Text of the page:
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On the utility of Moffitt's typology trajectories in long-term perspective
Stockholm University, Faculty of Social Sciences, Department of Psychology.
2010 (English)In: European Journal of Criminology, ISSN 1477-3708, E-ISSN 1741-2609, Vol. 7, no 6, 521-545 p.Article in journal (Refereed) Published
Abstract [en]

We used a prospective longitudinal study to examine the utility of Moffitt's (1993) trajectories of antisocial behaviour. Data on registered criminality in three time periods - before age 15 (childhood), from 15 to 20 (adolescence) and from 21 to 35 (adulthood) - were used to construct life-course trajectories of offending for males. Life-course-persistent and adolescence-limited groups were found. The life-course-persistent males had the most problematic upbringing conditions, school problems and adjustment difficulties in adolescence, and the highest social and mental health problems in middle age. Adolescence-limited offenders did not differ much from non-offenders. In these respects, Moffitt's typology was confirmed. However, there was an equally large childhood-onset desister group. They had many of the same problems as the life-course-persistent males up to age 15, but did not differ much from the non-registered males in mid-adolescence or at the middle-age follow-up. These males are not predicted from Moffitt's model, but cannot be ignored. There was also a group of males who started to offend in adolescence and continued in adulthood, who had about the same problematic upbringing conditions, mid-adolescent maladjustment, and middle-age social and mental health problems as the life-course-persistent group.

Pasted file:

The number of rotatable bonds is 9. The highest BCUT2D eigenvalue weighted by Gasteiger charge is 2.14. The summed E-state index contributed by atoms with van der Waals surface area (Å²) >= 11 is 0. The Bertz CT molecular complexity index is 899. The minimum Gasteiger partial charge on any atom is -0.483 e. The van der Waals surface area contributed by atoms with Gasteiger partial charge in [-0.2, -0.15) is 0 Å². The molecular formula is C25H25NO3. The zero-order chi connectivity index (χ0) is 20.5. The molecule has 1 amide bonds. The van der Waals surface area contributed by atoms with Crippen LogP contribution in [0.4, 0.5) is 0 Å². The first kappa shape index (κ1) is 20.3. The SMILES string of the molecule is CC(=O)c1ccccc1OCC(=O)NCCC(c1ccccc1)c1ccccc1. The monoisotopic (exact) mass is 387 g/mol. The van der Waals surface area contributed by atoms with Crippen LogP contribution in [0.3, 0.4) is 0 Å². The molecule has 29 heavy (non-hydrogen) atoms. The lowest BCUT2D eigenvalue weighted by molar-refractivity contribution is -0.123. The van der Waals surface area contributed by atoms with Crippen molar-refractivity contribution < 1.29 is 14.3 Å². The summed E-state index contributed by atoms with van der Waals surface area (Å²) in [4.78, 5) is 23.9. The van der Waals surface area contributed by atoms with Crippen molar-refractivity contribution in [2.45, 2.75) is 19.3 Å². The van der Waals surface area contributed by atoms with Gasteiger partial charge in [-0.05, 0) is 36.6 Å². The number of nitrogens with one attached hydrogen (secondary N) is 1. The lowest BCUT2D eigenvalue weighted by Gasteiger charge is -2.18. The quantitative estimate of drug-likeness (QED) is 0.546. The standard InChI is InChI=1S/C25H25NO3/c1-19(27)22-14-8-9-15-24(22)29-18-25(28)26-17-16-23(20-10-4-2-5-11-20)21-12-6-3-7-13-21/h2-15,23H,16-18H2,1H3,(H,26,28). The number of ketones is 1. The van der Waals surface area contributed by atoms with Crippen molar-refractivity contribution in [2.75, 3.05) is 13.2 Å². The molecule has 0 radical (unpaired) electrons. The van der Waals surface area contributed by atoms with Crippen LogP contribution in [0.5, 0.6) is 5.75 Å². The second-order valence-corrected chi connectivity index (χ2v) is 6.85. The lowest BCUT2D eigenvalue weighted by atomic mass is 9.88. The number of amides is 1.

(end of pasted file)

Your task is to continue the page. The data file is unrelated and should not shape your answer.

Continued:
Place, publisher, year, edition, pages
2010. Vol. 7, no 6, 521-545 p.
Keyword [en]
adolescence-limited, late-onset offenders, longitudinal study, persistent offenders, risk factors
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URN: urn:nbn:se:su:diva-51661DOI: 10.1177/1477370810376573ISI: 000283264000006OAI: diva2:385876
authorCount :3Available from: 2011-01-12 Created: 2011-01-12 Last updated: 2011-01-12Bibliographically approved

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Bergman, Lars R.
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